Friday, April 19, 2024

Clickin’ It Old School

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The slowest part of any PC is always the user — and as Moore’s Law continues to drive faster processors, memory and disks, the performance gap between us and our machines grows ever wider.

What we need is a Renaissance in how we use PCs.

The real — as in the Italian or European — Renaissance, which ran from the 14th through the 17th centuries, ushered in the modern world and transformed human life, politics, culture and consciousness.

The movement was triggered by the discovery of new things – new science, new techniques in art, America, etc. But it was also brought about by the re-discovery of something old: the culture of ancient Greece and Rome.

If you want to bring about your own personal Renaissance, you’ll no doubt look to Web 2.0 sites and the blogosphere — the new agents of cultural transmission — to learn new tricks and find out about new sites and resources that help you get more out of the time you spend on your computer.

But for a real Renaissance, you also should look to the past — to the lost computing arts of yesteryear.

Three of these lost arts are especially powerful: 1) keyboard shortcuts; 2) macros; and 3) the command line interface.

I’m going to give you some tips for mastering these forgotten secrets from the dawn of personal computing (the 1980s).

Keyboard Shortcuts

You already know that nearly everything you can do with a mouse, you can do with keystrokes — and that keystrokes are usually faster.

Keyboard shortcuts work only if you use them, obviously, and you’re only going to use them if you build the habit. It’s not about knowledge, but muscle memory.

Here’s how to develop the habit. Go to Microsoft’s keystrokes page and look for others you might make use of, print out the relevant pages and hang them on your monitor or nearby where you can look quickly.

Now take a deep breath, unplug your mouse and put it away somewhere. Yeah, I said it: Get rid of your mouse.

Go “cold turkey” for one month. By the end of that month, you’ll master all the major keystrokes, and will be able to execute them instantly. When you plug your mouse back in, you’ll be able to do everything faster by using your new keyboarding skills.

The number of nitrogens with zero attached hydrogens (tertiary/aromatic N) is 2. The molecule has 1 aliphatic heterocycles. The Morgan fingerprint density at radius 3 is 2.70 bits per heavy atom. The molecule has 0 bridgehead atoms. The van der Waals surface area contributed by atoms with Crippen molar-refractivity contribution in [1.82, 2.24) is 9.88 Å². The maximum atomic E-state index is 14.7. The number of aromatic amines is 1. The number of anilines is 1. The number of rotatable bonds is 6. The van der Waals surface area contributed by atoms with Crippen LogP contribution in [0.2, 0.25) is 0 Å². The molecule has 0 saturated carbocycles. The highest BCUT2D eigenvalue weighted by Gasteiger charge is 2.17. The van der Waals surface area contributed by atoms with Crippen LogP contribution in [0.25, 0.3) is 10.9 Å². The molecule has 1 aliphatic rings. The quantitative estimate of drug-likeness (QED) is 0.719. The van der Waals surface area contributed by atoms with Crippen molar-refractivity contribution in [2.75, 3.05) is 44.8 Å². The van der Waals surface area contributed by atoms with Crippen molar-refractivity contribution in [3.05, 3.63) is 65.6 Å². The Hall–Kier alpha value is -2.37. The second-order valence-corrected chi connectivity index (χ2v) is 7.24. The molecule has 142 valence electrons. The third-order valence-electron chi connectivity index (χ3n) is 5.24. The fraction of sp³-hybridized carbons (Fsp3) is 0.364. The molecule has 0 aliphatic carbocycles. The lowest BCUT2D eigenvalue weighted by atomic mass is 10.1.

Macros are tiny programs that can be created by non-programmers and are useful for automating repetitive and time-consuming tasks. Creating macros is not only a huge time saver, but it’s also fun and challenging. Think of it as a hobby.

I’m a huge Macro Express fan, but there are other macro utilities out there you might like.

The hardest thing about boosting your computing speed with macros is not the creation of macros, but figuring out what to automate. Once you pick your macro utility, spend some quality time with the software maker’s Web site and help programs, which will spark plenty of ideas.

The Command Line Interface

Before the graphical user interface, all computing was done via a command line — a single place where you typed in commands to be executed by the system.

Modern operating systems still support command-line interfaces. The advantage is speed. Rather than drilling through layers of nested folders or menus, and hunting for an icon associated with an executable, you can just use your new-found keyboarding skills to instantly launch the very same program.

In Windows, you can use the Run command on the Start menu, or Windows’ command-line interface (type cmd in the Run dialog box and press the Enter key). Here are the major commands.

Each of these three lost arts can dramatically boost your speed when computing. As a bonus, they cut the risk of repetitive stress injury associated with using a mouse. But used together, and combined with new hardware, software, services and techniques, these old school techniques can launch your own personal Renaissance in computing.

To boost your productivity and performance, by all means learn the many new ideas and master the new technologies and services out there.

But also don’t forget to learn from the past.

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